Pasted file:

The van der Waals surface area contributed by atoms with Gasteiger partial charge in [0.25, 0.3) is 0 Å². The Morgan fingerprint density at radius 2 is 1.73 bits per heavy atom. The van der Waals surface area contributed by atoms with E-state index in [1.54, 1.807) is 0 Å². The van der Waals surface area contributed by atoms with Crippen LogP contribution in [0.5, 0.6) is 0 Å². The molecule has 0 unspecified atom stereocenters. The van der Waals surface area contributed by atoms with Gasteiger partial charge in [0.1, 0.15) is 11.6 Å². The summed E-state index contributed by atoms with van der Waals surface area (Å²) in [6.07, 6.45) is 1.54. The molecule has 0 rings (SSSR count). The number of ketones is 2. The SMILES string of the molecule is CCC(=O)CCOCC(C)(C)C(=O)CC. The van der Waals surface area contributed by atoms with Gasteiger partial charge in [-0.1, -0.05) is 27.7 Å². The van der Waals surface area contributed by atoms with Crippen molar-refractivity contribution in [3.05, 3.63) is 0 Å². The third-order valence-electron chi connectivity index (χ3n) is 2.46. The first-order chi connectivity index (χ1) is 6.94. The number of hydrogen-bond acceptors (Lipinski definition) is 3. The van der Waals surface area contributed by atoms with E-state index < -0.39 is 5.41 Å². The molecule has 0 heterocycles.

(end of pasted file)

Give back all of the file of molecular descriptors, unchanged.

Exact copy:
The van der Waals surface area contributed by atoms with Gasteiger partial charge in [0.25, 0.3) is 0 Å². The Morgan fingerprint density at radius 2 is 1.73 bits per heavy atom. The van der Waals surface area contributed by atoms with E-state index in [1.54, 1.807) is 0 Å². The van der Waals surface area contributed by atoms with Crippen LogP contribution in [0.5, 0.6) is 0 Å². The molecule has 0 unspecified atom stereocenters. The van der Waals surface area contributed by atoms with Gasteiger partial charge in [0.1, 0.15) is 11.6 Å². The summed E-state index contributed by atoms with van der Waals surface area (Å²) in [6.07, 6.45) is 1.54. The molecule has 0 rings (SSSR count). The number of ketones is 2. The SMILES string of the molecule is CCC(=O)CCOCC(C)(C)C(=O)CC. The van der Waals surface area contributed by atoms with Gasteiger partial charge in [-0.1, -0.05) is 27.7 Å². The van der Waals surface area contributed by atoms with Crippen molar-refractivity contribution in [3.05, 3.63) is 0 Å². The third-order valence-electron chi connectivity index (χ3n) is 2.46. The first-order chi connectivity index (χ1) is 6.94. The number of hydrogen-bond acceptors (Lipinski definition) is 3. The van der Waals surface area contributed by atoms with E-state index < -0.39 is 5.41 Å². The molecule has 0 heterocycles.